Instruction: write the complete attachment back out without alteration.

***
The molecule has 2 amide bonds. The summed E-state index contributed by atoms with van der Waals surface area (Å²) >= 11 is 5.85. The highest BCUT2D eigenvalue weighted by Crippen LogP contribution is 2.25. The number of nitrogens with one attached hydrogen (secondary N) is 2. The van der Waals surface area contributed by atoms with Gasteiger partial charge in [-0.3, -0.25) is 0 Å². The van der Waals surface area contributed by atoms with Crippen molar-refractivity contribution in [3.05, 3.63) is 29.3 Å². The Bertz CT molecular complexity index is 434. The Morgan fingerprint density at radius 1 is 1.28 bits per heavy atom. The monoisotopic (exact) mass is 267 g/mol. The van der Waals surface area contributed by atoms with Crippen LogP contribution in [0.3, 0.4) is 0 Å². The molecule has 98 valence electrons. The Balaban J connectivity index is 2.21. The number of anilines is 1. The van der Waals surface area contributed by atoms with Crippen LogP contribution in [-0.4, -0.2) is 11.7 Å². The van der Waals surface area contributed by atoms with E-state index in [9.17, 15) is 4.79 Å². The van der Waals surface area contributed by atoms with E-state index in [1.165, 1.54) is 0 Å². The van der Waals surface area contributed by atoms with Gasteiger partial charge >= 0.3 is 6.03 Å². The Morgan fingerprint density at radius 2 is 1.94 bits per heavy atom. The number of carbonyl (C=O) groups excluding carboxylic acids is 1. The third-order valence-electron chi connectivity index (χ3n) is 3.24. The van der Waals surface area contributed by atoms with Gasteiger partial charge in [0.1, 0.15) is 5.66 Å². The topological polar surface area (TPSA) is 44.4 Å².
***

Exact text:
The molecule has 2 amide bonds. The summed E-state index contributed by atoms with van der Waals surface area (Å²) >= 11 is 5.85. The highest BCUT2D eigenvalue weighted by Crippen LogP contribution is 2.25. The number of nitrogens with one attached hydrogen (secondary N) is 2. The van der Waals surface area contributed by atoms with Gasteiger partial charge in [-0.3, -0.25) is 0 Å². The van der Waals surface area contributed by atoms with Crippen molar-refractivity contribution in [3.05, 3.63) is 29.3 Å². The Bertz CT molecular complexity index is 434. The Morgan fingerprint density at radius 1 is 1.28 bits per heavy atom. The monoisotopic (exact) mass is 267 g/mol. The van der Waals surface area contributed by atoms with Crippen LogP contribution in [0.3, 0.4) is 0 Å². The molecule has 98 valence electrons. The Balaban J connectivity index is 2.21. The number of anilines is 1. The van der Waals surface area contributed by atoms with Crippen LogP contribution in [-0.4, -0.2) is 11.7 Å². The van der Waals surface area contributed by atoms with E-state index in [9.17, 15) is 4.79 Å². The van der Waals surface area contributed by atoms with E-state index in [1.165, 1.54) is 0 Å². The van der Waals surface area contributed by atoms with Gasteiger partial charge >= 0.3 is 6.03 Å². The Morgan fingerprint density at radius 2 is 1.94 bits per heavy atom. The number of carbonyl (C=O) groups excluding carboxylic acids is 1. The third-order valence-electron chi connectivity index (χ3n) is 3.24. The van der Waals surface area contributed by atoms with Gasteiger partial charge in [0.1, 0.15) is 5.66 Å². The topological polar surface area (TPSA) is 44.4 Å².